That scene was so much fun to film. Our stunt team is outstanding and getting to fight side-by-side with Jessica was such a gift. That’s probably my favorite fight in the series.
I also want to talk a bit about Misty’s psyche as the season progresses, because she starts off in season one as this beacon of idealism, going by the books and really believing in the police force she works for. But by season two, once she’s discovered her late partner Scarfe was a dirty cop, she questions her faith in the system more and more. Can you talk about that particular story line and how you think it fits into the larger themes of the show?
SM: I think that for someone like Misty who believes so much in what she does, in keeping justice in Harlem, the journey she takes in being disillusioned by Scarfe and the police force and feeling as though justice is not always served even if you know people are guilty — it was a tough and jarring thing for her to come to terms with. I had a lot of fun exploring that gray area. I think for me, Simone, as a human being, I can see the gray area. But Misty is not like Simone, so to be able to play around with thoughts and emotions that were more similar to my own — it’s funny, I got the gift of playing opposite my husband [Dorian Missick for that storyline.] He’s the character Dontrell “Cockroach” Johnson, ripped straight from the comics.
But to see Misty really think, “Maybe, if you can’t find justice, you have to put it into action on your own,” and to see Misty really struggle with that, to be willing to break the law to put somebody behind bars, it’s a rich thing to be able to play as an actor.
Whether or not it’s entirely intentional, there’s this political poignance to seeing a bulletproof black man in a time where there’s this attention on anti-black violence at the hands of police, which is something that was discussed around the time of the first season. But it’s also interesting that many of the protagonists of the show are members of the police themselves, and we see them grappling with, “When is it OK to break the rules and when is it not?” That’s not really a question, I guess.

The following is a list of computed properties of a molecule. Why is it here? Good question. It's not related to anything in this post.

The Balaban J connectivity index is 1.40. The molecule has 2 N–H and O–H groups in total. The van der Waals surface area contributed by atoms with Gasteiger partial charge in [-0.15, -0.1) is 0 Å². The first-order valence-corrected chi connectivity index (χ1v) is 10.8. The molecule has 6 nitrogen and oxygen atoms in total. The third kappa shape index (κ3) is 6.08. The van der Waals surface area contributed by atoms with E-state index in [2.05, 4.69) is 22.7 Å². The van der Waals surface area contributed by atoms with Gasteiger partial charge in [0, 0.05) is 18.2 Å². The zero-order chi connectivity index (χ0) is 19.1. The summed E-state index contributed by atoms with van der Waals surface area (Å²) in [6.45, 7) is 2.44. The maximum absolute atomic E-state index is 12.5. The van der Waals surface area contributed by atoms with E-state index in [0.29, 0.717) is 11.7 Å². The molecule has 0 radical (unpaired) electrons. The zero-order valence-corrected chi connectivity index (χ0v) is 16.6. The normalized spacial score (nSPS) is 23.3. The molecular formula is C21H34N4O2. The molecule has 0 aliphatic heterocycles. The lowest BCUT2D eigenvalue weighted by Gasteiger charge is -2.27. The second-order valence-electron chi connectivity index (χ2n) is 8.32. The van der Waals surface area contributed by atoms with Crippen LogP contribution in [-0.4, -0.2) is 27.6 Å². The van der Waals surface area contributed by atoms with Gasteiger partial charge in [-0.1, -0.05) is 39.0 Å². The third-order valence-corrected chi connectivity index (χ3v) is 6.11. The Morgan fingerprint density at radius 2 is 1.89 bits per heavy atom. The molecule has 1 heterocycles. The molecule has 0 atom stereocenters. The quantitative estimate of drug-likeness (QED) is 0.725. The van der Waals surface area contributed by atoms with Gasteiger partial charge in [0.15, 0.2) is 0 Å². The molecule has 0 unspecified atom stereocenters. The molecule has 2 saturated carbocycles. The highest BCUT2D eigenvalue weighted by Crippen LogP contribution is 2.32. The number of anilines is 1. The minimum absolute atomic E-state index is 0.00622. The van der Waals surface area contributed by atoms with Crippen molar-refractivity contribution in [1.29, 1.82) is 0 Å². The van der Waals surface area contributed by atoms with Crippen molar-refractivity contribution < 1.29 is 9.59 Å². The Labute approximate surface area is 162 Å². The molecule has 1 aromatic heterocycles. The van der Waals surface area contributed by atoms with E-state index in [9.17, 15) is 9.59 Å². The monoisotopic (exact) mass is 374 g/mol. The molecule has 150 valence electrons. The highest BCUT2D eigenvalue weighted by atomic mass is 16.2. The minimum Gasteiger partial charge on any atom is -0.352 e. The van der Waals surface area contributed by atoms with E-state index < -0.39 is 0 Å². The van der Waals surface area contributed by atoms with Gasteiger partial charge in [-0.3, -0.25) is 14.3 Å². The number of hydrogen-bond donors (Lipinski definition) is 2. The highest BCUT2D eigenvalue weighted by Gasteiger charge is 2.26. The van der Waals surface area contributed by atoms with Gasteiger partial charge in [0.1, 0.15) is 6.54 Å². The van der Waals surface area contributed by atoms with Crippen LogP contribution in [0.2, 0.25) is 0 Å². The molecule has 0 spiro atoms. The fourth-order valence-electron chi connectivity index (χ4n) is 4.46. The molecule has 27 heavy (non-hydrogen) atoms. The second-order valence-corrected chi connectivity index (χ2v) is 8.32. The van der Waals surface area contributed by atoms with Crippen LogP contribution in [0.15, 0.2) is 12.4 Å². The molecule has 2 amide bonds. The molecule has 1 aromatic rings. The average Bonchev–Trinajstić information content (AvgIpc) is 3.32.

SM: No, it isn’t. [Laughs] I’m misquoting somebody, but the very existence of black people in America is political. You can’t make a show about a black superhero, a black family, a black woman, without it being political, without it pointing to the things these men and women have to go through every single day in order to survive and thrive.
For Luke Cage, his existence, his wearing a hoodie, points to that image that’s associated with violence and criminal activity. And he gets to embody it in a way that is hopeful. The same is true when we look at what our characters are looking at when it comes to justice. Is justice universal? Will we see justice happen in Harlem the way we see justice happen in [other parts of] Manhattan?
Candace Miller (Deborah Ayorinde) was a witness that got killed in season one. If she had been a young, white girl, would her death have been avenged more quickly by the justice system? Probably, but because this is Harlem, you just don’t see justice happen in the same way, and that’s what makes Misty question whether she should take matters in her own hands — it’s that she’s helpless that a system she works within isn’t working for her.
It’s no secret that the Marvel universe as a whole is overwhelmingly male and white, so I’m wondering how you feel about having the opportunity to be one of the only women of color in the role of a protagonist in the Marvel Universe. What does that mean to you?
SM: To be able to play this character and to play her truthfully and honestly is important, but I think that we as a community, as a global community, have been hungry for these types of stories. We have been wanting to see women in positions of power. Representation matters. Not just in terms of gender, but also color.
To be able to be out there as a superhero, fighting alongside and leading, is exciting. I think the success of our show and the love that people have for Misty’s character has spurred other shows and other movies. Luke Cage breaking Netflix is what inspired Marvel to go ahead and get on the Black Panther train. That inspired people to create shows like Black Lightning [on the CW]. To be a part of that, to be able to be one of the first — you know, Misty Knight was created 40 years ago. She was [one of the first] female, African-American superheroes ever created.
For it to take 40 years for that to happen shows that there was this misguided idea that nobody wanted to see her brought to life. And I think fans of all colors and all ages and generations have shown that to not be true. So, I definitely feel blessed to be in this position, and I hope that the work I’m doing and the work my fellow actors — and actresses, specifically – of color are doing will continue to see shows like this created and [their] movies be successful.